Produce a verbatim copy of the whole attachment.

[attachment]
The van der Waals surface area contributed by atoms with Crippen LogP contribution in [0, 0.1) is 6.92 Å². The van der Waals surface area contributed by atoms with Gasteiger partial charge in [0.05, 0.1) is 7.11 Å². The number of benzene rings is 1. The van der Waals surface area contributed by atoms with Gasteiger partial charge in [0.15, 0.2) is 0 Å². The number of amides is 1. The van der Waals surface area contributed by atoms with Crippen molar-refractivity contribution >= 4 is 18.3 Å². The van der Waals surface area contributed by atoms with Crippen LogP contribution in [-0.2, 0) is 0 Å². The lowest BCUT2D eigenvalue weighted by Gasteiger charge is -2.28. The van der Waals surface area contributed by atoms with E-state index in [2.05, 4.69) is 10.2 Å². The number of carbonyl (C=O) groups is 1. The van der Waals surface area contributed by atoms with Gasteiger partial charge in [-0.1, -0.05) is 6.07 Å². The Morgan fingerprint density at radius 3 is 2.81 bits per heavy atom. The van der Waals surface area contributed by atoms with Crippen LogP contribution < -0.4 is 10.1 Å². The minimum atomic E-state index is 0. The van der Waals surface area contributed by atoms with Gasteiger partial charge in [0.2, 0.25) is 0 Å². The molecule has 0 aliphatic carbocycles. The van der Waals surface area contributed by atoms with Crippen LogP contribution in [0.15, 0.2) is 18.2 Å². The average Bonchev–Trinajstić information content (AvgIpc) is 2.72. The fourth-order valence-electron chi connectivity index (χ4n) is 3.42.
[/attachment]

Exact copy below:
The van der Waals surface area contributed by atoms with Crippen LogP contribution in [0, 0.1) is 6.92 Å². The van der Waals surface area contributed by atoms with Gasteiger partial charge in [0.05, 0.1) is 7.11 Å². The number of benzene rings is 1. The van der Waals surface area contributed by atoms with Gasteiger partial charge in [0.15, 0.2) is 0 Å². The number of amides is 1. The van der Waals surface area contributed by atoms with Crippen molar-refractivity contribution >= 4 is 18.3 Å². The van der Waals surface area contributed by atoms with Crippen LogP contribution in [-0.2, 0) is 0 Å². The lowest BCUT2D eigenvalue weighted by Gasteiger charge is -2.28. The van der Waals surface area contributed by atoms with E-state index in [2.05, 4.69) is 10.2 Å². The number of carbonyl (C=O) groups is 1. The van der Waals surface area contributed by atoms with Gasteiger partial charge in [-0.1, -0.05) is 6.07 Å². The Morgan fingerprint density at radius 3 is 2.81 bits per heavy atom. The van der Waals surface area contributed by atoms with Crippen LogP contribution < -0.4 is 10.1 Å². The minimum atomic E-state index is 0. The van der Waals surface area contributed by atoms with Gasteiger partial charge in [0.2, 0.25) is 0 Å². The molecule has 0 aliphatic carbocycles. The van der Waals surface area contributed by atoms with Crippen LogP contribution in [0.15, 0.2) is 18.2 Å². The average Bonchev–Trinajstić information content (AvgIpc) is 2.72. The fourth-order valence-electron chi connectivity index (χ4n) is 3.42.